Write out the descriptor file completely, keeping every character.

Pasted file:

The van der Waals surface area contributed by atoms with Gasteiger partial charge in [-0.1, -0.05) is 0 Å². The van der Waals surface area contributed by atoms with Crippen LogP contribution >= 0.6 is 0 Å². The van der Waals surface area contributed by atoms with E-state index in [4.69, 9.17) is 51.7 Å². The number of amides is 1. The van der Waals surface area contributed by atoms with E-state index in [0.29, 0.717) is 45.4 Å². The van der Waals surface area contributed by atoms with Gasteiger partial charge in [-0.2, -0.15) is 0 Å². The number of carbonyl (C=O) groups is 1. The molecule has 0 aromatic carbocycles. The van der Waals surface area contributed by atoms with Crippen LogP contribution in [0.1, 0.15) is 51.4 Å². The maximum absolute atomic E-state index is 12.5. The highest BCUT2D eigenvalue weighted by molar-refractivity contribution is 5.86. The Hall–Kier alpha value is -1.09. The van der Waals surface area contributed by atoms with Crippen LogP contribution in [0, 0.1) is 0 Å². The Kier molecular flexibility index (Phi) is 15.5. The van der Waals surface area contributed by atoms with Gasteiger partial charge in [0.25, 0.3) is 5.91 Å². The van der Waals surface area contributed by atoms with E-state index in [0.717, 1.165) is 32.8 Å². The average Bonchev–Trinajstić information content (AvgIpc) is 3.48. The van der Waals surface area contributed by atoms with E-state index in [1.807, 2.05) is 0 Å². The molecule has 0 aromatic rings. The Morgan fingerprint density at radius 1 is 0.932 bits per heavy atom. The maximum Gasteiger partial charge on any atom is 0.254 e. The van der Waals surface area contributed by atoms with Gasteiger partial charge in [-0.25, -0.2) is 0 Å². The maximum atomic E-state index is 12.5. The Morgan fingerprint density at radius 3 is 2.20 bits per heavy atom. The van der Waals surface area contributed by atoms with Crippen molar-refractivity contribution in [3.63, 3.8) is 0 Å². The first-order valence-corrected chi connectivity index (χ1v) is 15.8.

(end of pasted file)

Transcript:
The van der Waals surface area contributed by atoms with Gasteiger partial charge in [-0.1, -0.05) is 0 Å². The van der Waals surface area contributed by atoms with Crippen LogP contribution >= 0.6 is 0 Å². The van der Waals surface area contributed by atoms with E-state index in [4.69, 9.17) is 51.7 Å². The number of amides is 1. The van der Waals surface area contributed by atoms with E-state index in [0.29, 0.717) is 45.4 Å². The van der Waals surface area contributed by atoms with Gasteiger partial charge in [-0.2, -0.15) is 0 Å². The number of carbonyl (C=O) groups is 1. The molecule has 0 aromatic carbocycles. The van der Waals surface area contributed by atoms with Crippen LogP contribution in [0.1, 0.15) is 51.4 Å². The maximum absolute atomic E-state index is 12.5. The highest BCUT2D eigenvalue weighted by molar-refractivity contribution is 5.86. The Hall–Kier alpha value is -1.09. The van der Waals surface area contributed by atoms with Crippen LogP contribution in [0, 0.1) is 0 Å². The Kier molecular flexibility index (Phi) is 15.5. The van der Waals surface area contributed by atoms with Gasteiger partial charge in [0.25, 0.3) is 5.91 Å². The van der Waals surface area contributed by atoms with E-state index in [0.717, 1.165) is 32.8 Å². The average Bonchev–Trinajstić information content (AvgIpc) is 3.48. The van der Waals surface area contributed by atoms with E-state index in [1.807, 2.05) is 0 Å². The molecule has 0 aromatic rings. The Morgan fingerprint density at radius 1 is 0.932 bits per heavy atom. The maximum Gasteiger partial charge on any atom is 0.254 e. The van der Waals surface area contributed by atoms with Gasteiger partial charge in [-0.25, -0.2) is 0 Å². The maximum atomic E-state index is 12.5. The Morgan fingerprint density at radius 3 is 2.20 bits per heavy atom. The van der Waals surface area contributed by atoms with Crippen molar-refractivity contribution in [3.63, 3.8) is 0 Å². The first-order valence-corrected chi connectivity index (χ1v) is 15.8.